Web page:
Food In Canada

Federal, provincial investments to help make beef more sustainable

Food in Canada   

Food In Canada Research & Development Meat &Poultry Agriculture and Agri-Food Canada Ontario's Ministry of Agriculture Food and Rural Affairs

The feds contribute $2 M to improve feed efficiency in cow herds; Ontario contributes $12.4 M to help build a new beef research centre

This is a Timmins Northern Cow up close and personal, she is friendly and curious.

Centre Wellington, Ont. – Beef farmers in Ontario have received millions of dollars in support from both the federal and provincial governments.

In a statement, Agriculture and Agri-Food Canada (AAFC) says it made a $2-million investment “to enhance the genetic profiling of Eastern Canada cow herds to improve feed efficiency.”

The statement says the investment will go towards research at the new Livestock Research and Innovation Centre – Beef Facility in Elora, Ont., which is being built through the help of a provincial investment announced by Jeff Leal, Ontario’s minister of Agriculture, Food and Rural Affairs (OMAFRA).

Leal’s announcement was made at the same time as AAFC’s.


OMAFRA is investing $12.4 million to expand the Centre. The new facility is a joint partnership between the province – through the Agricultural Research Institute of Ontario, the Beef Farmers of Ontario and the University of Guelph, says the statement.

Construction of the new beef centre, which is located next to the dairy research facility, is expected to start this fall.

The Beef Farmers of Ontario, says the statement, is extremely appreciative of both the federal and provincial governments’ contribution.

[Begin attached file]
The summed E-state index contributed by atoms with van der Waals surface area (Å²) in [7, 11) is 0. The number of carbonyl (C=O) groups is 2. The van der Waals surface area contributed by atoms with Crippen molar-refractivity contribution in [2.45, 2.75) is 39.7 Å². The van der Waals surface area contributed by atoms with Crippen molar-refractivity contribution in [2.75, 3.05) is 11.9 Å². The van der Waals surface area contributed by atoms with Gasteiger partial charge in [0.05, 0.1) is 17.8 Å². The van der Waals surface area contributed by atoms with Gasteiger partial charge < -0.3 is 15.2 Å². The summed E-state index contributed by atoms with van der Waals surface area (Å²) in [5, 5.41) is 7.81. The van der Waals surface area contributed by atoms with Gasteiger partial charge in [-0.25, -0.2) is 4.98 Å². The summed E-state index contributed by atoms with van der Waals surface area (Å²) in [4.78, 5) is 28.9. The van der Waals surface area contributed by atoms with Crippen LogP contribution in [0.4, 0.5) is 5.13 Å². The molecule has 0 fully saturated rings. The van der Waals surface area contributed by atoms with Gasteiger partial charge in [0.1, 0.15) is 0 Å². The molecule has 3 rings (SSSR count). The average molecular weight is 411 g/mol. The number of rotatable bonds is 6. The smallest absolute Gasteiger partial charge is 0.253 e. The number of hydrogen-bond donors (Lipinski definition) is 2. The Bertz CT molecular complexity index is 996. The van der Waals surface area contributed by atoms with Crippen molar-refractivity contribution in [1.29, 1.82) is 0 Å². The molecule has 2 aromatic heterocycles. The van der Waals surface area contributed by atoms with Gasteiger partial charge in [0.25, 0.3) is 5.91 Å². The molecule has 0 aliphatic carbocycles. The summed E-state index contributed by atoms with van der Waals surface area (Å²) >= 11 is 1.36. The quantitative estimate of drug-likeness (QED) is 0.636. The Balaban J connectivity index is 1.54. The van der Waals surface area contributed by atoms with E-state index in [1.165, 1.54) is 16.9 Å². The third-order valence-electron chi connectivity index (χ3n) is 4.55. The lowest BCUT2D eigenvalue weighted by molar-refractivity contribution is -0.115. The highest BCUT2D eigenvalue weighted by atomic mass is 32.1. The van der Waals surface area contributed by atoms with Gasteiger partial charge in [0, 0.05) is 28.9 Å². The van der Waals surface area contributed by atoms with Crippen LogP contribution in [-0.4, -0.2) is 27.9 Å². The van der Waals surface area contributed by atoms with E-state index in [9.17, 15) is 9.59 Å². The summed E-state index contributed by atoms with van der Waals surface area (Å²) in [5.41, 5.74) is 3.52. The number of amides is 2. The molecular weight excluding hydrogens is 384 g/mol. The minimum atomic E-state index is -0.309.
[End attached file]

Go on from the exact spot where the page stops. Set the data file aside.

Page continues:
“The new centre will ensure we have the capacity to continue to advance beef cattle research in meaningful and integrated ways for years to come,” says Joe Hill, vice-president of the Beef Farmers of Ontario. Hill adds in the statement that the research will cover everything from foraging, genetics, animal health, beef quality and food safety.

The statement explains that the federal investment will benefit producers “by reducing the amount of feed needed for every pound of beef, with each cow producing less methane and less manure. Feed costs account for 25 per cent of beef input costs.”

In fact, studies the industry has carried out have found that even “a one per cent improvement in feed efficiency can result in annual savings of $11.1 million for the sector.”

The Beef Farmers of Ontario represents the province’s 19,000 beef farmers. Ontario beef represents farm gate sales revenue of $1.3 billion, processing revenue of $3.3 billion, and retail sales of $8.9 billion annually.



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